Having cycled for as long as I can remember, a centurion ride has always been an aspiration. I enjoy participating in many sports and lead an active life but cycling has always been close to my heart. From watching the Tour De France as a young boy to following Chris Froome winning for the fourth time this year. I have enjoyed taking part in a number of sportives and events over the years but 100 miles is my furthest challenge to date. To take on this challenge for such an inspiring charity, such as Property For Kids, is a real honour and I can’t wait to get in the saddle on the day.
If I’m going to be totally honest how I got involved in riding for the PFK team then it could be described as a case of being in the wrong place at the wrong time. And frankly I’ve only myself to blame. I woke up the morning after the Brenda’s with a sore head and a cheery email from Jilly welcoming me to the veterans PFK Velo team! What on earth had I agreed to the night before? Then it all came flooding back to me… I vaguely recalled the discussion that had taken place that night in Primms and I had to face the reality of what I’d merrily volunteered for. However, I am as enthusiastic and committed now, as I was when I first volunteered. I’ve had the pleasure of supporting the PFK charity at a number of events over the years and have seen the great work the charity undertakes.
On a personal level I have undertaken a number of endurance races such as the London Marathon, the odd triathlon and the three peaks challenge but never a ride of quite this magnitude. I’ve been cycling for many years but it’s taken a back seat (excuse the pun) over the last few years. I’m pleased to back in the saddle to help raise awareness and raise money for such a great charity. In order to be race fit I immediately joined a cycle club and have got some decent mileage under my belt. It’s fair to say this challenge has really reignited my passion for cycling and I look forward to completing it whilst raising as much money as possible for PFK.
At around the time of my 40th birthday I realised that running was now on the list of things that my body can no longer cope with: The knee aches, the back strains, the waking up in the morning to realise another bit has dropped off in the night. I had to find another method of keeping the obesity at bay. Cycling was suggested to me, and I reluctantly got involved, fearing that it looked a little complicated. 6 years later and I’m a fully paid up MAMIL, and I’m (fairly) successfully keeping the obesity at bay, although this year has given rise to a few injuries (Calf, groin, lower back) largely products of donning the skin suit and pointy hat and pushing myself as hard as possible in search of precious extra speed in my cycling club’s Tuesday night Time Trials. Yes, things have got to the stage where this seems perfectly normal.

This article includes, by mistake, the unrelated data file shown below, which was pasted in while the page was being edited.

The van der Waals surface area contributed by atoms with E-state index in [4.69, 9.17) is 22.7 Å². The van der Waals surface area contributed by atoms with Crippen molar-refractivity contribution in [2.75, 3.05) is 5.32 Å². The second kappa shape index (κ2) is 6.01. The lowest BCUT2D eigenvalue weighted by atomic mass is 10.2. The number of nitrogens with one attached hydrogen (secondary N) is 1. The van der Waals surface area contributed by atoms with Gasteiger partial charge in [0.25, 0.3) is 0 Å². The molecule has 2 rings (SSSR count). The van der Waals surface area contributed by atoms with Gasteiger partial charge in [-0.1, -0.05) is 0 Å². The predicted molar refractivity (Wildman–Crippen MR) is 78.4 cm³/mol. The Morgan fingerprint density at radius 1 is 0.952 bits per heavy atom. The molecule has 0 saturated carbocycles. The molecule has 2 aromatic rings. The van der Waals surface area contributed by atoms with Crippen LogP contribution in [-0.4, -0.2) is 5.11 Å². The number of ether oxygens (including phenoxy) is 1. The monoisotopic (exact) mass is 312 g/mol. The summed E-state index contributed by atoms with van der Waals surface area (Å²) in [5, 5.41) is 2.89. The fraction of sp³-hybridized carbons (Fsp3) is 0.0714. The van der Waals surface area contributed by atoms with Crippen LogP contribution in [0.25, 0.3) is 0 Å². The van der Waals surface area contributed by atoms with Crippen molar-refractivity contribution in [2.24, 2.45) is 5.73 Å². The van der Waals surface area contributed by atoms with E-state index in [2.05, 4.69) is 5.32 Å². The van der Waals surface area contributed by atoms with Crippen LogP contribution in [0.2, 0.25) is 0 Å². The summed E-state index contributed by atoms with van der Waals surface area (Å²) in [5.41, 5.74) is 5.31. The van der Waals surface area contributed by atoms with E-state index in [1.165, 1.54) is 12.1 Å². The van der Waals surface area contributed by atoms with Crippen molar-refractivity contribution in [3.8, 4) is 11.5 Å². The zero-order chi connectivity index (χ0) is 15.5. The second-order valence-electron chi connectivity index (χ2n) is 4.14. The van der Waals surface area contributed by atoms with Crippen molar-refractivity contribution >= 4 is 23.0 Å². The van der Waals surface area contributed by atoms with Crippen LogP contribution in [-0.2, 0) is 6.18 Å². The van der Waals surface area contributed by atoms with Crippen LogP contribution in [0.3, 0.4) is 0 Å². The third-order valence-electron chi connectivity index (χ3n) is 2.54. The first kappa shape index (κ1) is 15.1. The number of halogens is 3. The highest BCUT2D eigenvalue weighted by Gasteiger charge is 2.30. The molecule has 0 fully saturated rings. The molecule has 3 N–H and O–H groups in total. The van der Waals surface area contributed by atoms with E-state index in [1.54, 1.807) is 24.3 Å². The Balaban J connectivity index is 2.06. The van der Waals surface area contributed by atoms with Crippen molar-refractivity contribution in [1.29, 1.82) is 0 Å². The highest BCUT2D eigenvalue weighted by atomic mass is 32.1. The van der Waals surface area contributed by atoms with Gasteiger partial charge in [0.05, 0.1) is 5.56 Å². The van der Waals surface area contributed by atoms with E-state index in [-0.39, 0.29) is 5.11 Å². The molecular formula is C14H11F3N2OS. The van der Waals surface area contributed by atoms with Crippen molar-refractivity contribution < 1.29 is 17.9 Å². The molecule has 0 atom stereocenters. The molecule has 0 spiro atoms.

Despite all of the training and enthusiasm a 100 mile ride always hurts. I always ask myself why I put myself through it. This time I will have the answer: raising money for PFK will be worthwhile and noble cause, and I’m looking forward to the challenge.
Last year my cycling hit a turning point, I finally traded in my old trusty (and slightly rusty) road bike for a shiny, all singing and dancing (and completely out of my budget) bike. Having convinced myself for many months in the lead up to the purchase that the more I spend, the more I will force myself to get out training, I can now confirm a year on my strategy has somewhat changed. Unintentionally more like a prized classic car; I am now the proud owner of a very very low mileage, dry stored, never ridden in the wet, nearly new road bike (I’m not sure it’s value has increased yet though)!
My cycling consists of sporadic events and rides usually well beyond my fitness level, accompanied by limited training yet alongside accomplished riders well within their comfort zone and fitness levels. Therefore the Velo 100 shall fit perfectly into my riding style. My strategy has led to team moral boosting comments (most not repeatable before the watershed) such as “what am I doing with my life” (said at 4 o’clock in the morning in the rain attempting a 24hr London to Amsterdam bike ride) and “this is the most miserable experience of my life” (said in the early hours of the morning on a dark rainy desolate rural French road during a 24hr London to Paris bike ride – whilst also suffering the ill effects of a dodgy chicken curry on the ferry).
I’m looking forward to taking on the Birmingham Velo and riding with the PFK team. I’m sure they’ll all appreciate my moral boosting from the back of the pack. PFK is a great cause and it is a privilege to help contribute to the cause. I’ve justified my lack of training as you shouldn’t enjoy yourself when raising money for charity. Also on the plus side – I don’t need to clean my bike for the start line!
I remember my first bike well, a Raleigh Pippin, in red, with stabilisers; that childhood frustration of getting stuck with your pedals spinning but not touching the ground (thanks to the stabilisers) still lives with me today. I progressed to a hand-me-down Raleigh Burner BMX, then a Raleigh 5-speed racer and then finally mountain bikes… There it stuck and I was hooked. Downhill, as fast as you can, on or off road, that thrill has never left me. These days the potential consequences have probably slowed me down a bit, but not subdued my enthusiasm.
Cycling these days takes the form of weekly mountain bike rides out with a bunch of mates, around the trails local to us and via any pubs on (or near) the chosen routes, commuting to work when time permits and taking my six year old out at the weekends, encouraging him to build jumps from a plank of wood and a couple of bricks, and not fuss when he falls off…
For me, cycling is my escape. One day it might escape me, but until that time, slow up, fast down!